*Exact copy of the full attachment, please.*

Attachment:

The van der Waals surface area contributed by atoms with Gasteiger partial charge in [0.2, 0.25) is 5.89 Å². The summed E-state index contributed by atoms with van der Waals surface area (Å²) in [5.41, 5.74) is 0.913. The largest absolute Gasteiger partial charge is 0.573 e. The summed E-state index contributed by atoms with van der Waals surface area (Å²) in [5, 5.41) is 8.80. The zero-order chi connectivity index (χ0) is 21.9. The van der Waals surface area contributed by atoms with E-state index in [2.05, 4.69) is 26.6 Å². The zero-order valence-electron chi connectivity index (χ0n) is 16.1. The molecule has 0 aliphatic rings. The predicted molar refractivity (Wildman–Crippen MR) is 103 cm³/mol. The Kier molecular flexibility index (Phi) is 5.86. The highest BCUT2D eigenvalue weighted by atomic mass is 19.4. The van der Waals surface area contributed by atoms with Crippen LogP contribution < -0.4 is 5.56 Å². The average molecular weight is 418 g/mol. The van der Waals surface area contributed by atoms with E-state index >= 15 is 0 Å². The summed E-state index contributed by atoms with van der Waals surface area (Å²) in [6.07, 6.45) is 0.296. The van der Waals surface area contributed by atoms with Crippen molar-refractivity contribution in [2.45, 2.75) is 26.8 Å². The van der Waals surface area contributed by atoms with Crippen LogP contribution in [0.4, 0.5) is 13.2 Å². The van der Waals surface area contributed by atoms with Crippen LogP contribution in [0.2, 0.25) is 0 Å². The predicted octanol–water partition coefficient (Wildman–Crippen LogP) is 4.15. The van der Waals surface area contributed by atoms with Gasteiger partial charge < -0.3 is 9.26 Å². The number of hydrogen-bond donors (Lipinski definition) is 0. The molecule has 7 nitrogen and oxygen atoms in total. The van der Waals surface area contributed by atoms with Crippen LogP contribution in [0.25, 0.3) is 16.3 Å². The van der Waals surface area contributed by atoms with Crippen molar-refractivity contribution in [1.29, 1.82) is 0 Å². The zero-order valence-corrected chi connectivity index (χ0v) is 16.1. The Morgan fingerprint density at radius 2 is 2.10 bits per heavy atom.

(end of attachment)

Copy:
The van der Waals surface area contributed by atoms with Gasteiger partial charge in [0.2, 0.25) is 5.89 Å². The summed E-state index contributed by atoms with van der Waals surface area (Å²) in [5.41, 5.74) is 0.913. The largest absolute Gasteiger partial charge is 0.573 e. The summed E-state index contributed by atoms with van der Waals surface area (Å²) in [5, 5.41) is 8.80. The zero-order chi connectivity index (χ0) is 21.9. The van der Waals surface area contributed by atoms with E-state index in [2.05, 4.69) is 26.6 Å². The zero-order valence-electron chi connectivity index (χ0n) is 16.1. The molecule has 0 aliphatic rings. The predicted molar refractivity (Wildman–Crippen MR) is 103 cm³/mol. The Kier molecular flexibility index (Phi) is 5.86. The highest BCUT2D eigenvalue weighted by atomic mass is 19.4. The van der Waals surface area contributed by atoms with Crippen LogP contribution < -0.4 is 5.56 Å². The average molecular weight is 418 g/mol. The van der Waals surface area contributed by atoms with E-state index >= 15 is 0 Å². The summed E-state index contributed by atoms with van der Waals surface area (Å²) in [6.07, 6.45) is 0.296. The van der Waals surface area contributed by atoms with Crippen molar-refractivity contribution in [2.45, 2.75) is 26.8 Å². The van der Waals surface area contributed by atoms with Crippen LogP contribution in [0.4, 0.5) is 13.2 Å². The van der Waals surface area contributed by atoms with Crippen LogP contribution in [0.2, 0.25) is 0 Å². The predicted octanol–water partition coefficient (Wildman–Crippen LogP) is 4.15. The van der Waals surface area contributed by atoms with Gasteiger partial charge < -0.3 is 9.26 Å². The number of hydrogen-bond donors (Lipinski definition) is 0. The molecule has 7 nitrogen and oxygen atoms in total. The van der Waals surface area contributed by atoms with Crippen LogP contribution in [0.25, 0.3) is 16.3 Å². The van der Waals surface area contributed by atoms with Crippen molar-refractivity contribution in [1.29, 1.82) is 0 Å². The zero-order valence-corrected chi connectivity index (χ0v) is 16.1. The Morgan fingerprint density at radius 2 is 2.10 bits per heavy atom.